• Moeenfard M, Silva JA, Borges N, Santos A, Alves A (2015) Quantification of diterpenes and their palmitate esters in coffee brews by HPLC–DAD. Int J Food Prop 18:2284–2299. doi:10.1080/10942912.2014.933351

    Article  CAS  Google Scholar 

  • Mussatto SI, Machado EMS, Martins S, Teixeira JA (2011) Production, composition, and application of coffee and its industrial residues. Food Bioprocess Technol 4:661–672. doi:10.1007/s11947-011-0565-z

    Article  CAS  Google Scholar 

  • Namara KM, Howell J, Huang Y, Robbat A Jr (2007) Analysis of gin essential oil mixtures by multidimensional and one-dimensional gas chromatography/mass spectrometry with spectral deconvolution. J Chromatogr A 1164:281–290. doi:10.1016/j.chroma.2007.07.042

    Article  Google Scholar 

  • Nikolova-Damyanova B, Velikova R, Jham GN (1998) Lipid classes, fatty acid composition and triacylglycerol molecular species in crude coffee beans harvested in Brazil. Food Res Int 31:479–486

    Article  CAS  Google Scholar 

  • Novaes FJM, Oigman SS, de Souza ROMA, Rezende CM, de Aquino Neto FR (2015) New approaches on the analyses of thermolabile coffee diterpenes by gas chromatography and its relationship with cup quality. Talanta 139:159–166. doi:10.1016/j.talanta.2014.12.025

    Article  CAS  Google Scholar 

  • Parenti A, Guerrini L, Masella P, Spinelli S, Calamai L, Spugnoli P (2014) Comparison of espresso coffee brewing techniques. J Food Eng 121:112–117. doi:10.1016/j.jfoodeng.2013.08.031

    Article  Google Scholar 

  • Sehat N, Montag A, Speer K (1993) Lipids in the coffee brew. In: 15th international colloquium on the chemistry of coffee. ASIC, Paris, pp 869–872

  • Silva JA, Borges N, Santos A, Alves A (2012) Method validation for cafestol and kahweol quantification in coffee brews by HPLC–DAD. Food Anal Methods 5:1404–1410. doi:10.1007/s12161-012-9387-5

    Article  Google Scholar 

  • Speer K, Kölling-Speer I (2006) The lipid fraction of the coffee bean. Braz J Plant Physiol 18:201–216

    Article  CAS  Google Scholar 

  • Van Hoeylandt T, Chen K, Du Prez F, Lynen F (2014) Deconvolution of overlapping spectral polymer signals in size exclusion separation-diode array detection separations by implementing a multivariate curve resolution method optimized by alternating least square. J Chromatogr A 1342:63–69. doi:10.1016/j.chroma.2014.03.052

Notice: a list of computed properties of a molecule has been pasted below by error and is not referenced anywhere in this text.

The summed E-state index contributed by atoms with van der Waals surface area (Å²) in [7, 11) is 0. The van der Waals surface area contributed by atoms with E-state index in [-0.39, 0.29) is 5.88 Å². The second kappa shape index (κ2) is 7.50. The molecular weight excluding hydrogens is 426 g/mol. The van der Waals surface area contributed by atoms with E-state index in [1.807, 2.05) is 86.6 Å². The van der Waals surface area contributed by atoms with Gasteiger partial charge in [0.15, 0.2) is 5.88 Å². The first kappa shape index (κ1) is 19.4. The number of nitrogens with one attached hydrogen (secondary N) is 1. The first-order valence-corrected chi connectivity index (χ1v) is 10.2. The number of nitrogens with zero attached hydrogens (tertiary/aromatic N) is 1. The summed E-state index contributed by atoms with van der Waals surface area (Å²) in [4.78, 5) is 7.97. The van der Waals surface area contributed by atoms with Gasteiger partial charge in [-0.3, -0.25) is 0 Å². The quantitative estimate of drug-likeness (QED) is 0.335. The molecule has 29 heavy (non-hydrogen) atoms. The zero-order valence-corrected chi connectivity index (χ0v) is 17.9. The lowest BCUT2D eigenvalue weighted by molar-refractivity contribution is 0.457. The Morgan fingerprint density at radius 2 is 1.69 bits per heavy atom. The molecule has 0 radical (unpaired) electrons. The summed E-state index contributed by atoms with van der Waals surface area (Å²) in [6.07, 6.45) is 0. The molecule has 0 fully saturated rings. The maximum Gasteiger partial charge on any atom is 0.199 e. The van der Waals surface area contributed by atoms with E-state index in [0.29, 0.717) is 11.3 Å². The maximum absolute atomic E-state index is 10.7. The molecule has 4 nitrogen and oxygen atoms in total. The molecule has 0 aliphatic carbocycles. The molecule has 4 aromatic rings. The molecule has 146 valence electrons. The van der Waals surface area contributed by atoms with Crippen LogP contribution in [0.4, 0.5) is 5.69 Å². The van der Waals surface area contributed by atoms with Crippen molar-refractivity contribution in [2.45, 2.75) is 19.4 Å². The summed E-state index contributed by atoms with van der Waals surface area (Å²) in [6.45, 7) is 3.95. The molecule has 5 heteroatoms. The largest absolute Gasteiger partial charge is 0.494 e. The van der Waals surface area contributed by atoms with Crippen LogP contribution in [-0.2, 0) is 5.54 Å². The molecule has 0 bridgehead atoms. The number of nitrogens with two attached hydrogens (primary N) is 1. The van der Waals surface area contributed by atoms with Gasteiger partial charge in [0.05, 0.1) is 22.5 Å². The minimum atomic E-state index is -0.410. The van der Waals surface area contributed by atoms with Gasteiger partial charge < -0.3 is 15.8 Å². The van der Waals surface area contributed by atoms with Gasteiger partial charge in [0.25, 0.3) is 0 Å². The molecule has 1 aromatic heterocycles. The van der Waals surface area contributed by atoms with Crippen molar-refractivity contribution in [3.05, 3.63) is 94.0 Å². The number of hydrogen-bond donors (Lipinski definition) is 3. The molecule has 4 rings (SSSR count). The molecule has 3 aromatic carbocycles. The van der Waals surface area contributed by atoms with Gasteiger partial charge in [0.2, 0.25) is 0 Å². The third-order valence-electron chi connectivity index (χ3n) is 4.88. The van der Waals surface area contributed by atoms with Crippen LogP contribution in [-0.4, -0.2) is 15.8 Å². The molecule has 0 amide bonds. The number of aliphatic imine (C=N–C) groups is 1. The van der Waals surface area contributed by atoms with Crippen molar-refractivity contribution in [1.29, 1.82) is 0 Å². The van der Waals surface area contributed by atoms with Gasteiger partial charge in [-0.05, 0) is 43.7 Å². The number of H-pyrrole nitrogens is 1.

Article  Google Scholar 

  • Vignoli JA, Bassoli DG, Benassi MT (2011) Antioxidant activity, polyphenols, caffeine and melanoidins in soluble coffee: the idnfluence of processing conditions and raw material. Food Chem 124:863–868. doi:10.1016/j.foodchem.2010.07.008

    Article  CAS  Google Scholar 

  • Williams CM (2000) Dietary fatty acids and human health. Anim Res 49:165–180

    Article  CAS  Google Scholar 

Download references


This work was financially supported by: project UID/EQU/00511/2013-LEPABE (Laboratory for Process Engineering, Environment, Biotechnology and Energy—EQU/00511) by FEDER funds through Programa Operacional Competitividade e Internacionalização—COMPETE2020 and by national funds through FCT—Fundação para a Ciência e a Tecnologia through SFRH/BD/79318/2011. This work was also funded by FEDER funds through the Operational Programme for Human Potential and by National Funds through FCT—Foundation for Science and Technology under the project IF/00528/2013.

Author information

Authors and Affiliations


Corresponding author

Correspondence to Guillaume L. Erny.

Ethics declarations

Conflict of interest

The authors declare no competing financial interest.

Rights and permissions

Reprints and Permissions

About this article

Verify currency and authenticity via CrossMark

Cite this article

Moeenfard, M., Erny, G.L. & Alves, A. Variability of some diterpene esters in coffee beverages as influenced by brewing procedures. J Food Sci Technol 53, 3916–3927 (2016).

Download citation

  • Revised:

  • Accepted:

  • Published:

  • Issue Date:

  • DOI:


  • Cafestol esters
  • Kahweol esters
  • Coffee brews
  • Spectral deconvolution
  • Diode array detection